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In 2006, while lying on a lawn at Stanford University in the United States, Bill Liu came up with the idea of inventing a thin, foldable display.
Ten years later, Liu’s company, Royole, has grown into a unicorn startup valued at over US$3 billion, with its game-changing flexible display technology stunning the world.
Liu founded Royole with his Stanford friends in 2012 with the mission to improve the way people interact with and perceive the world. His team has grown from five members to more than 1,500 technologists and professionals from 15 countries across the globe over the past five years.
With three branches in Fremont, California in the United States, Hong Kong and Shenzhen, Royole achieved a market valuation of 20 billion yuan last year.
Liu earned his master’s degree from Tsinghua University when he was 23, and then received his doctorate in Electrical Engineering at Stanford University three years later.
He worked for IBM Corp. in New York for another three years, before starting Royole in 2012.
Starting a business is never an easy task. Liu slept on the floor of friends’ houses in Shenzhen and Silicon Valley for three months after the company was founded. He worked for over 18 hours a day and frequently traveled between Shenzhen and the United States when the company was in its infancy.
“When I started the business with my partners in Shenzhen in 2012, I truly fell in love with this city. I’ve gotten acquainted with friends from all walks of life and witnessed the continuous improvements made by the city,” Liu told Shenzhen Daily in an email.
According to Liu, Shenzhen and Silicon Valley are both immigrant cities and they are alike in many ways, such as the weather and innovation environment.
But he said Shenzhen is also different from Silicon Valley because the city has set up an irreplaceable innovation eco-system, with a fully fledged industrial chain covering almost every element needed to manufacture high-tech products.
“This is the unique advantage of Shenzhen and it can be found nowhere else in the world, even in Silicon Valley,” the 34-year-old CEO said.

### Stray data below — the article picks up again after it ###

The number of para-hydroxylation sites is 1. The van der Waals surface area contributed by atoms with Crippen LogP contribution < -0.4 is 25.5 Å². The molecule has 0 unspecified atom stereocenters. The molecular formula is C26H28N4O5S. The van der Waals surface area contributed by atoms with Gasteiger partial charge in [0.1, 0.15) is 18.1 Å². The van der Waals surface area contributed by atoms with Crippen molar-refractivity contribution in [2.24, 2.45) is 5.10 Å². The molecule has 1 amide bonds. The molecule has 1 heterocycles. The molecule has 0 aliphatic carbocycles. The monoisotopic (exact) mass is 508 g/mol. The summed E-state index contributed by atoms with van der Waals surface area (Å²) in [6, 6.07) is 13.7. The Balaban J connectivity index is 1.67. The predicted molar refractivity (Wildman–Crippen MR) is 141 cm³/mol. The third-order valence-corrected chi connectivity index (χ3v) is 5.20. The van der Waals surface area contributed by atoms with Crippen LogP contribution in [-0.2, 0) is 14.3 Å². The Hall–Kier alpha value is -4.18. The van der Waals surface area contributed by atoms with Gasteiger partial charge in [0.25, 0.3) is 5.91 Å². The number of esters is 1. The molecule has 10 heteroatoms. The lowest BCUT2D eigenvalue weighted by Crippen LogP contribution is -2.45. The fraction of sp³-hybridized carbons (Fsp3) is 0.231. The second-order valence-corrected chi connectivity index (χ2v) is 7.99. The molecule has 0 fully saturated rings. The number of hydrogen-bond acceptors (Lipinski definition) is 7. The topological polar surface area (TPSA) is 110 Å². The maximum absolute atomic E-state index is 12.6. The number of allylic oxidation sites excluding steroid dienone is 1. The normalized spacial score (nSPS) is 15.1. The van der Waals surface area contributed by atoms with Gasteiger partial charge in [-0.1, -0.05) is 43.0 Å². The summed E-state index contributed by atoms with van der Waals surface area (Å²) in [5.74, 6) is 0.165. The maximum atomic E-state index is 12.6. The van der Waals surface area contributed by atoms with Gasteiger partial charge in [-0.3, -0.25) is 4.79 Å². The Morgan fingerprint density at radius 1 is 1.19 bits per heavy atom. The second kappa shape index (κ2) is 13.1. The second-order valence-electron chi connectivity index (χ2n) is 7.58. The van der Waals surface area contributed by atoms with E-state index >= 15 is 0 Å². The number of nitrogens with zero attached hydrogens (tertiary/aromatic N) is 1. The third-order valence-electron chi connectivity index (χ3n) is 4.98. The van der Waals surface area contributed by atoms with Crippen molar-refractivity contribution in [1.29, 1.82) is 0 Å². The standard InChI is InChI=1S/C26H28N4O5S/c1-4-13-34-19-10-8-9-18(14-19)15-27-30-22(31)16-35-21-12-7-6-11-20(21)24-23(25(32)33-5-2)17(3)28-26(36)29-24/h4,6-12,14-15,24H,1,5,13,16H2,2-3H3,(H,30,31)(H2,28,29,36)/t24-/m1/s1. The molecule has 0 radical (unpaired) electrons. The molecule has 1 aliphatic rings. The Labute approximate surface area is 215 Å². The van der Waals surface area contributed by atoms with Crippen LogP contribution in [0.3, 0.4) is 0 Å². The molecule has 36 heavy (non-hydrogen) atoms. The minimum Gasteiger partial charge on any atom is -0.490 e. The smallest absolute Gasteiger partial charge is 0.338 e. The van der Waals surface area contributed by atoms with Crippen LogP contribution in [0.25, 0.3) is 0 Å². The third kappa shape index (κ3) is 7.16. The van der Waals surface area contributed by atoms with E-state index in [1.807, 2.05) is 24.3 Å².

Liu said 2017 is a crucial year for Royole. The company proposed the concept of “Flexible+” in August, which aims to build flexible electronics into a platform technology solution so as to connect the flexible electronic technology with other industries and products, as well as apply it to every walk of life.
“After years of exploration, we’ve realized that a flexible display or flexible sensor is not only a single product, but also a window for us to see a larger ‘forest’ outside,” he said, adding that it will require a joint effort by Royole and other companies to drive the technological innovation and eventually change people’s way of perceiving the world.
Specializing in developing next-generation human-machine interface technologies and products such as flexible displays, flexible sensors and flexible electronics, Royole has so far filed for more than 1,500 core technology intellectual property rights.
The company introduced the world’s thinnest full-color AMOLED flexible display, with a thickness of 0.01 millimeter and a bending radius of 1 millimeter, in 2014.
One year later, Royole launched the world’s first foldable 3-D mobile theater as well as its first mass production line of flexible sensors and flexible electronic devices in Shenzhen.
With a total investment of US$1.7 billion, the company’s International Flexible Display Campus — the world’s first Quasi-G6 fully flexible display production line — is expected to be put into operation in Shenzhen within the year. The annual capacity of the new production line is expected to reach more than 50 million flexible display units.
In September, Royole raised a total of US$800 million in its Series D round of funding. According to Liu, the funding will help the company invest in R&D, production and marketing in order to accelerate every aspect of the company’s growth.